Processes > Dissolution and precipitation

Temperature effects on Uraninite precipitation

(1/1)

Jeonghwan Hwang:
The purpose of my model is to confirm the uraninite precipitation tendency of dissolved uranium with increasing temperature.
A simple model was created by changing the temperature to 15, 35, 55, 75, and 95 degC.
The initial pe is -2.26, which indicates a reducing environment.

As a result of the model, the concentration of dissolved U(4) increased from 4.29E-10 mol/kgw to 1.06E-9 mol/kgw as the temperature increased from 15 degC to 95 degC.
Also, the amount of uraninite decreased from 9.9957E-7 mol to 9.9891E-7 mol as increasing temperature.
These results seem to be because the solubility of uraninite increases as the temperature increases.

However, when the 'Analytical equation' of Uraninite provided by LLNL DB is solved according to temperature (A1=-7.58E+01, A2=-1.06E-02, A3=5.97E+03, A4=2.19E+01, A5=9.31E+01), the log_K of the 'UO2 + 4H+ = U++++ + 2H2O' reaction is -4.36 at 15 degC and -7.38 at 95 degC. It means that the solubility of uraninite decreases with increasing temperature.

In addition, the pe values ​​of the equilibrium solutions were significantly different from the initial values (pe=-2.26), and showed values ​​of -0.5, -0.48, -0.49, -0.53, and -0.62 at 15, 35, 55, 75 and 95 degC, respectively. It seems to be indicative of an oxidized environment compared to the initial condition, but I could not find any reason for pe change in my model.

Is there any chemical equation I'm missing in this part?
Any advice would be appreciated.

Sincerely,
Jeongwhan Hwang

=================== Model Code =====================
Database C:\phreeqc\database\LLNL.dat

Selected_output
reset false
file hwang.txt
pe true
pH true
user_Punch
headings U(4) U(6) Uraninite
10 Punch TOT("U(4)") TOT("U(6)") EQUI("Uraninite")
end
end

Solution 1
unit mol/L
temp 15
pe -2.26
U 1E-6
equilibrium_phases
Uraninite 0 0
end
Solution 2
unit mol/L
temp 35
pe -2.26
U 1E-6
equilibrium_phases
Uraninite 0 0
end
Solution 3
unit mol/L
temp 55
pe -2.26
U 1E-6
equilibrium_phases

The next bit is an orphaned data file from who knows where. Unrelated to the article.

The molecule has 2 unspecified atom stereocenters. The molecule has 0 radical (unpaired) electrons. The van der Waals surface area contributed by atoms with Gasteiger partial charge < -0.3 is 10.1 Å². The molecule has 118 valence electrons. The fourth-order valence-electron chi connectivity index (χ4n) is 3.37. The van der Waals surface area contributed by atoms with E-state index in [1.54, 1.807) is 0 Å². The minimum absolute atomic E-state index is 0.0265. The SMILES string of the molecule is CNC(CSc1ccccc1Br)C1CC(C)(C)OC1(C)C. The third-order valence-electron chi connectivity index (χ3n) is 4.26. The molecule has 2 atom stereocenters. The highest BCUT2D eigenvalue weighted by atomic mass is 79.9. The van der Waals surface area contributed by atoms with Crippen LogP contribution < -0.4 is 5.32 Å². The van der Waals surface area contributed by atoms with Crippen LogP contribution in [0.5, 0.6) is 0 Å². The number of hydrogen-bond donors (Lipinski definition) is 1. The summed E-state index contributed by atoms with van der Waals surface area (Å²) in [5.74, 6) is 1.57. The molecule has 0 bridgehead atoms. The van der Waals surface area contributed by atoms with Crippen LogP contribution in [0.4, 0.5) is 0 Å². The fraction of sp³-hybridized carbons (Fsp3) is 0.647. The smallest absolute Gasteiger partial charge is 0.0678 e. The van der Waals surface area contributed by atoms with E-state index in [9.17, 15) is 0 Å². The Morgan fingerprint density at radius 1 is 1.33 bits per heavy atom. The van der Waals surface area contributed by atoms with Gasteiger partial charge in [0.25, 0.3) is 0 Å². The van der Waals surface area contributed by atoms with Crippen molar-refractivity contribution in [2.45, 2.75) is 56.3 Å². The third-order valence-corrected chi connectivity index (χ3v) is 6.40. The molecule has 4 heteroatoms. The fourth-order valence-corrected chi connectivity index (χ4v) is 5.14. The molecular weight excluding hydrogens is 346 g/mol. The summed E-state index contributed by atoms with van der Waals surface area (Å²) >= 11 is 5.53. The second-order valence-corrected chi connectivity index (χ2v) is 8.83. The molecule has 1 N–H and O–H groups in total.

Uraninite 0 0
end
Solution 4
unit mol/L
temp 75
pe -2.26
U 1E-6
equilibrium_phases
Uraninite 0 0
end
Solution 5
unit mol/L
temp 95
pe -2.26
U 1E-6
equilibrium_phases
Uraninite 0 0
end

=================== Model Results=====================
          pH             pe           U(4)           U(6)      Uraninite   
           7          -2.26     9.9999e-07     3.0976e-12     0.0000e+00   
     6.99999      -0.503644     4.2979e-10     4.3349e-12     9.9957e-07   
           7          -2.26     9.9999e-07     6.4682e-12     0.0000e+00   
     6.99999      -0.480287     4.3420e-10     1.0183e-11     9.9956e-07   
           7          -2.26     9.9997e-07     1.0585e-11     0.0000e+00   
     6.99999      -0.487828     5.0808e-10     1.8834e-11     9.9947e-07   
           7          -2.26     9.9995e-07     1.4260e-11     0.0000e+00   
     6.99999      -0.530985     6.8482e-10     2.8038e-11     9.9929e-07   
           7          -2.26     9.9994e-07     1.6568e-11     0.0000e+00   
           7      -0.617153     1.0563e-09     3.3790e-11     9.9891e-07   

dlparkhurst:
If you look at pure water, without any U, pH decreases and pe increases as you increase temperature. Even though the logK for uraninite decreases with temperature, I think the pH decrease (H+ increase) due to the change in log K of H2O = H+ + OH- (with temperature) causes the solubility of uraninite to increase (with temperature) (UO2 + 4H+ = U+4 + 2H2O).


--- Code: ---Solution 1
unit mol/L
temp 15
pe -2.26
#U 1E-6
END
USE solution 1
EQUILIBRIUM_PHASES 1
    Uraninite 0 0
REACTION_TEMPERATURE
15 95 in 9 steps

USER_GRAPH 2
    -headings               TC pH pe
    -axis_titles            "Temperature, Celsius" "pH, pe"
    -initial_solutions      false
    -connect_simulations    true
    -plot_concentration_vs  x
  -start
10 GRAPH_X TC
30 GRAPH_Y -LA("H+"), -LA("e-")
  -end
    -active                 true
END

--- End code ---

Jeonghwan Hwang:
Thank you for your help.
I can understand temperature effects on mineral dissolution/precipitation.
The mineral reaction should be treated with a pH change in water.
I will remember about it.

Sincerely,

Jeonghwan Hwang

Navigation

[0] Message Index

Go to full version